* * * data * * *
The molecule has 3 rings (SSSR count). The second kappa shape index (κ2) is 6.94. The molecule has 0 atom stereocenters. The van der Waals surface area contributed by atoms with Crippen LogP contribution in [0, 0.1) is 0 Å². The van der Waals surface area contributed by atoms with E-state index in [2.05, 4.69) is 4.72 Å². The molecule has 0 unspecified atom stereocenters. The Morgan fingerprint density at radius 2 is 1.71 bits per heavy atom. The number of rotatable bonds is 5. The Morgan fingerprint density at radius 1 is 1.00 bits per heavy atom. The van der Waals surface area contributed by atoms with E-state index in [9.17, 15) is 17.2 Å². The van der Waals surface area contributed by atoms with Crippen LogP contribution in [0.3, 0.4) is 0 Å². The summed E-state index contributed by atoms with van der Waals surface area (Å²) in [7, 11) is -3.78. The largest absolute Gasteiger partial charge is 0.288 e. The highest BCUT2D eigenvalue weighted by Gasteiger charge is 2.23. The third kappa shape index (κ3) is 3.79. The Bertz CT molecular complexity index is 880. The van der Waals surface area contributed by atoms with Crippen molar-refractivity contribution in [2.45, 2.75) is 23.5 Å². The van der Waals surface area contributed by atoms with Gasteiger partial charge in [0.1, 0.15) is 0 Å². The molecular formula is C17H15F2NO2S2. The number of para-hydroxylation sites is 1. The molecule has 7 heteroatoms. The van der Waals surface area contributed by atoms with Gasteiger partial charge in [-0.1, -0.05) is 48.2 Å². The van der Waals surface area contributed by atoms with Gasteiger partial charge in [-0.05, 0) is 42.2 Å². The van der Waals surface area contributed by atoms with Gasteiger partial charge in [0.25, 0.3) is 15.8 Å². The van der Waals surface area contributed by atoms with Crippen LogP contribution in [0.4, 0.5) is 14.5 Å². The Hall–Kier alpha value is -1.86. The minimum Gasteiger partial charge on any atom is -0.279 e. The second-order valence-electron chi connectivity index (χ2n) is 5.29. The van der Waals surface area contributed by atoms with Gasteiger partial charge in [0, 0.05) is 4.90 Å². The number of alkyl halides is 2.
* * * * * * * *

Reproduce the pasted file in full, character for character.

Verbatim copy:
The molecule has 3 rings (SSSR count). The second kappa shape index (κ2) is 6.94. The molecule has 0 atom stereocenters. The van der Waals surface area contributed by atoms with Crippen LogP contribution in [0, 0.1) is 0 Å². The van der Waals surface area contributed by atoms with E-state index in [2.05, 4.69) is 4.72 Å². The molecule has 0 unspecified atom stereocenters. The Morgan fingerprint density at radius 2 is 1.71 bits per heavy atom. The number of rotatable bonds is 5. The Morgan fingerprint density at radius 1 is 1.00 bits per heavy atom. The van der Waals surface area contributed by atoms with E-state index in [9.17, 15) is 17.2 Å². The van der Waals surface area contributed by atoms with Crippen LogP contribution in [0.3, 0.4) is 0 Å². The summed E-state index contributed by atoms with van der Waals surface area (Å²) in [7, 11) is -3.78. The largest absolute Gasteiger partial charge is 0.288 e. The highest BCUT2D eigenvalue weighted by Gasteiger charge is 2.23. The third kappa shape index (κ3) is 3.79. The Bertz CT molecular complexity index is 880. The van der Waals surface area contributed by atoms with Crippen molar-refractivity contribution in [2.45, 2.75) is 23.5 Å². The van der Waals surface area contributed by atoms with Gasteiger partial charge in [0.1, 0.15) is 0 Å². The molecular formula is C17H15F2NO2S2. The number of para-hydroxylation sites is 1. The molecule has 7 heteroatoms. The van der Waals surface area contributed by atoms with Gasteiger partial charge in [-0.1, -0.05) is 48.2 Å². The van der Waals surface area contributed by atoms with Gasteiger partial charge in [-0.05, 0) is 42.2 Å². The van der Waals surface area contributed by atoms with Gasteiger partial charge in [0.25, 0.3) is 15.8 Å². The van der Waals surface area contributed by atoms with Crippen LogP contribution in [0.4, 0.5) is 14.5 Å². The Hall–Kier alpha value is -1.86. The minimum Gasteiger partial charge on any atom is -0.279 e. The second-order valence-electron chi connectivity index (χ2n) is 5.29. The van der Waals surface area contributed by atoms with Gasteiger partial charge in [0, 0.05) is 4.90 Å². The number of alkyl halides is 2.